EYEWITNESS LOCAL NEWSIN-VEST PROPOSED LEGISLATION
from Eyewitness News Online
Bulletproof Vest Bill Overcomes First Hurdle
Reported by: Leslie Rubin
Videographer: Troy Morgan
Web Producer: Heath Harrison
Reported: Mar. 6, 2013 8:42 PM EST
Updated: Mar. 7, 2013 4:54 AM EST
Charleston , Kanawha County , West Virginia
It could soon be a law for deputies to be provided with bulletproof vests.
Our In-Vest initiative last year at Eyewitness News is what sparked the Bulletproof Vest Bill.
"It's a no brainer type of bill," West Virginia Sheriffs' Association Executive Director Rudi Raynes-Kidder said. "This should have been in code a long time ago."
The bill cleared its first hurdle Wednesday in the Senate Government Organization Committee. It passed unanimously, and with no hesitation from committee members.
"I used to be circuit clerk, so I've seen the effects when officers go out. It's a very dangerous profession. This is an added tool," Sen. Ron Miller, a sponsor of the bill, said.
The bill would require county commissions to buy deputies' vests. There are an estimated 1,080 deputies in the state. According to a survey by the sheriffs' association, at least 49 deputies don't have a vest. Smaller counties like Clay, Ritchie and Upshur are among the 15 counties that can't, for whatever reason, provide vests for each of their deputies.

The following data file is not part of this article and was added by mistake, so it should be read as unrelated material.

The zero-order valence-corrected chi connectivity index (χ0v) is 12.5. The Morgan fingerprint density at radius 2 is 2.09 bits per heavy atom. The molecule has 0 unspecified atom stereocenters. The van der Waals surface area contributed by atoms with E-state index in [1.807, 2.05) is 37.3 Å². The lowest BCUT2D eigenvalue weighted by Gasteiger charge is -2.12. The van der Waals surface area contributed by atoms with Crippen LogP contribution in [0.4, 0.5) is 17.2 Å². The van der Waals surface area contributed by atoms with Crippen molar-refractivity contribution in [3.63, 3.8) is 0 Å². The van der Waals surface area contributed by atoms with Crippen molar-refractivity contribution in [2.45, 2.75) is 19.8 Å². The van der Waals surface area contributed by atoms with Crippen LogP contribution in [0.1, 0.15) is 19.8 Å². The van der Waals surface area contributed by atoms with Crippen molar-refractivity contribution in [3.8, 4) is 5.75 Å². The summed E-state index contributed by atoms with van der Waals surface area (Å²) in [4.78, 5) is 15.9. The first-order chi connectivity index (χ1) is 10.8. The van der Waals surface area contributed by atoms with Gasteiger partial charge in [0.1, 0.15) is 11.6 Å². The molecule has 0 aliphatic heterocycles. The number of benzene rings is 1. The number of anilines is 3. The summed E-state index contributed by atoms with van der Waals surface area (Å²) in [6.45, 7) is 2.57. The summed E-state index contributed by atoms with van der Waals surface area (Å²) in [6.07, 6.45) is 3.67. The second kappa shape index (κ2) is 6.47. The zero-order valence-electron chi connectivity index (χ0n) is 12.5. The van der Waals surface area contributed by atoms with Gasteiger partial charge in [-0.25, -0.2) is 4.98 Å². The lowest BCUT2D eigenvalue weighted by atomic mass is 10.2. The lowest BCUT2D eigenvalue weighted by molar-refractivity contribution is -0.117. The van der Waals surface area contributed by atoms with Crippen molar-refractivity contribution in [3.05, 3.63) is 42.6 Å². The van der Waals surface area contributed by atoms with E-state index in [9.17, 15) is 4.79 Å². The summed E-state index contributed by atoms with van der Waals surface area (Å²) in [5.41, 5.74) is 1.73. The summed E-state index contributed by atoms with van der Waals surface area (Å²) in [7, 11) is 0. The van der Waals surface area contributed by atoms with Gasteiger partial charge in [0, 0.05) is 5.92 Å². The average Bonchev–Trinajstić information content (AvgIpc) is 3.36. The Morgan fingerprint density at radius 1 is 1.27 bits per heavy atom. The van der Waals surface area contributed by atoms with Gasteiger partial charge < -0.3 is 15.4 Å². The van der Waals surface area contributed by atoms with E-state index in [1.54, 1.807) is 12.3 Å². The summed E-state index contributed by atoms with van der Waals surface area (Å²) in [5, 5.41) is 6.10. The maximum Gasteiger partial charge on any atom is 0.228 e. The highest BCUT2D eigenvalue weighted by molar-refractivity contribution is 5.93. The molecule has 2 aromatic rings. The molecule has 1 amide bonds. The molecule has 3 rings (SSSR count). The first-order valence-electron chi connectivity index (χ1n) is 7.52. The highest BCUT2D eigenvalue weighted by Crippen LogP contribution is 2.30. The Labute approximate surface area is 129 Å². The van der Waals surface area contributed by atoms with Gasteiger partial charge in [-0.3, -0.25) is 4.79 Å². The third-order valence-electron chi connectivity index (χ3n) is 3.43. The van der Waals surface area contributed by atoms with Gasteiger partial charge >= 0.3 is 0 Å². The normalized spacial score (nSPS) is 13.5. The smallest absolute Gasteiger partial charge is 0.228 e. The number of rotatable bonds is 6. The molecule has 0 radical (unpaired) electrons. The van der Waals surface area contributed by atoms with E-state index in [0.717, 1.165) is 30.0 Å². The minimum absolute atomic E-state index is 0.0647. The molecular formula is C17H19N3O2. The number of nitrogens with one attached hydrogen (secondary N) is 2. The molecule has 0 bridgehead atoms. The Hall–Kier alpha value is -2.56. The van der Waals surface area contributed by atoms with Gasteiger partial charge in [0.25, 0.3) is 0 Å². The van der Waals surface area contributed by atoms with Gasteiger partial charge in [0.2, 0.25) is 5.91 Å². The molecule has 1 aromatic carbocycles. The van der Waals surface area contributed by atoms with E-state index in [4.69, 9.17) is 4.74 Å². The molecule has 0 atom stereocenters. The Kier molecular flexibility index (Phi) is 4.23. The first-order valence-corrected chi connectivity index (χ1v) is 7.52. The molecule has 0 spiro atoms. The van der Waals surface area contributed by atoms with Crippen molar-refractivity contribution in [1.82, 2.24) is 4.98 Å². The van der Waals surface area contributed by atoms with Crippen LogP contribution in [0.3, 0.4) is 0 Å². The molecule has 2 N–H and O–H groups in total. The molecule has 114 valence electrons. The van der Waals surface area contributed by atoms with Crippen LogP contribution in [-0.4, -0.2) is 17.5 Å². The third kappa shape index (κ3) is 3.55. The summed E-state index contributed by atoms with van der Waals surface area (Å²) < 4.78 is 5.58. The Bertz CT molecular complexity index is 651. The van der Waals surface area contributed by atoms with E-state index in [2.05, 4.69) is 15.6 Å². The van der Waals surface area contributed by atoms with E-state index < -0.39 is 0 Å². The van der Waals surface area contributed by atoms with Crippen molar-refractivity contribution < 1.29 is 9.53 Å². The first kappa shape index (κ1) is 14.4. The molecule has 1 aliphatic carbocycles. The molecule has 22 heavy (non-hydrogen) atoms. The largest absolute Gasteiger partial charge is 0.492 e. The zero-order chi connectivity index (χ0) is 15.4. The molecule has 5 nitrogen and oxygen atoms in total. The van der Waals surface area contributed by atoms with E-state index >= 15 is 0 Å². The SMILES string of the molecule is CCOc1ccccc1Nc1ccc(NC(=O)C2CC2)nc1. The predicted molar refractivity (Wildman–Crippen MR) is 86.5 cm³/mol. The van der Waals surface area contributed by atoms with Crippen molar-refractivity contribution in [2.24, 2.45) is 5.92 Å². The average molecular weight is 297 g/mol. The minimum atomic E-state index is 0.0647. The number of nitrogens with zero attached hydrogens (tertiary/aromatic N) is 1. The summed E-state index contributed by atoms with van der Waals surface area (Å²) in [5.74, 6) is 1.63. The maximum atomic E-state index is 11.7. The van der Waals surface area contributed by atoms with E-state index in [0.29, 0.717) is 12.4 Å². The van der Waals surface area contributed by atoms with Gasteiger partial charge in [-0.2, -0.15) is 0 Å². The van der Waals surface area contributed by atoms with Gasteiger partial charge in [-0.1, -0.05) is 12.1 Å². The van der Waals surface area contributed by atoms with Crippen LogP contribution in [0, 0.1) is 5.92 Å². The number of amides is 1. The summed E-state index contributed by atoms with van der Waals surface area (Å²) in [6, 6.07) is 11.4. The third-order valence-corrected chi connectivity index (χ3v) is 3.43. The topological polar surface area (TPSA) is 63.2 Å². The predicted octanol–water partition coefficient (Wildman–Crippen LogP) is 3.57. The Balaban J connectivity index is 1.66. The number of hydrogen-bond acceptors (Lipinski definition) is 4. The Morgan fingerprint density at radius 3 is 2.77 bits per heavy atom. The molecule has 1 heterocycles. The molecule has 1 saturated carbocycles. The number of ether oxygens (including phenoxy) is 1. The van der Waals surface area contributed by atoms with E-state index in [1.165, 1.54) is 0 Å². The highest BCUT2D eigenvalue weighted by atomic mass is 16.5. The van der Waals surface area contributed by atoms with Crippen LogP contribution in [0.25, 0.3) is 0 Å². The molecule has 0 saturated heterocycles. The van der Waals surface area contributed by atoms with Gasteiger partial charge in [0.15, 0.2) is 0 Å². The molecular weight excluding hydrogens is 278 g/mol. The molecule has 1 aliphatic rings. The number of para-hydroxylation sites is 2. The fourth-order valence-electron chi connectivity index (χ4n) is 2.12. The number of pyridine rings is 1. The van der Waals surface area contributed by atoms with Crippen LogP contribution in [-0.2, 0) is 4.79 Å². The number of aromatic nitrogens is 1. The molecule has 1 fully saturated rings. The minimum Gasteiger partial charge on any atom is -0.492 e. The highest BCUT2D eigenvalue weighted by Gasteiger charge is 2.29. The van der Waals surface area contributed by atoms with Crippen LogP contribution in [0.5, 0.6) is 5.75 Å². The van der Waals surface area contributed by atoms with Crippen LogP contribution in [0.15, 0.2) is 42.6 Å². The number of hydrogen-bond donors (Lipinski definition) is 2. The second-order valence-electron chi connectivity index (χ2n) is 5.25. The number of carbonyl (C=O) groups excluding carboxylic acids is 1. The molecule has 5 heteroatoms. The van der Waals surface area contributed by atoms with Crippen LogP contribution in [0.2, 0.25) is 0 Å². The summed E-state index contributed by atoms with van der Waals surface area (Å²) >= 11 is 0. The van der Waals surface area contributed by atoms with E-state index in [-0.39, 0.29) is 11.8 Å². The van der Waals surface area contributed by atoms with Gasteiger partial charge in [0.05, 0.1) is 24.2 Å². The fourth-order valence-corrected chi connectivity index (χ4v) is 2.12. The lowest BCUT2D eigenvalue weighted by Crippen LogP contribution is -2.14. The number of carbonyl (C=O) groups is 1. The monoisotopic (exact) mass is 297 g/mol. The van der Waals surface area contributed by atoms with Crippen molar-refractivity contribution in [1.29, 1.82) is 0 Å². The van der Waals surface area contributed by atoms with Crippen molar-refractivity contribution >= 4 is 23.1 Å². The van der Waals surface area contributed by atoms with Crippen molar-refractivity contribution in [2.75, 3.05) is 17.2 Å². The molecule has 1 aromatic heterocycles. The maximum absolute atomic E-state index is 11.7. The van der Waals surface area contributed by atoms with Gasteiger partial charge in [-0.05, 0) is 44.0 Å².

"Once we took a look at the survey, it's a big mix on how they've gotten these vests," Raynes-Kidder said.
Some vests are funded through grants, other through donation, or out of the sheriff budget. Some vests are paid for through an office's concealed weapon's fund. If a county says they simply can't afford the added cost, the In-Vest fund comes into play. There is about $42,000 in it now, and the money will be there for the counties that need it.
"We'll stockpile that money, and we will keep it exclusively for vests so that they can use it for years to come. If you, in a few years, a county is having a big strain in their budget, they can go there in 2016 and say, 'Hey, we bought vests before and now we can't.' They can reach in that fund, and we can help them," she said.
The bill now goes to the Senate Judiciary Committee, and still needs to go through several House committees before going up for a vote on each side.
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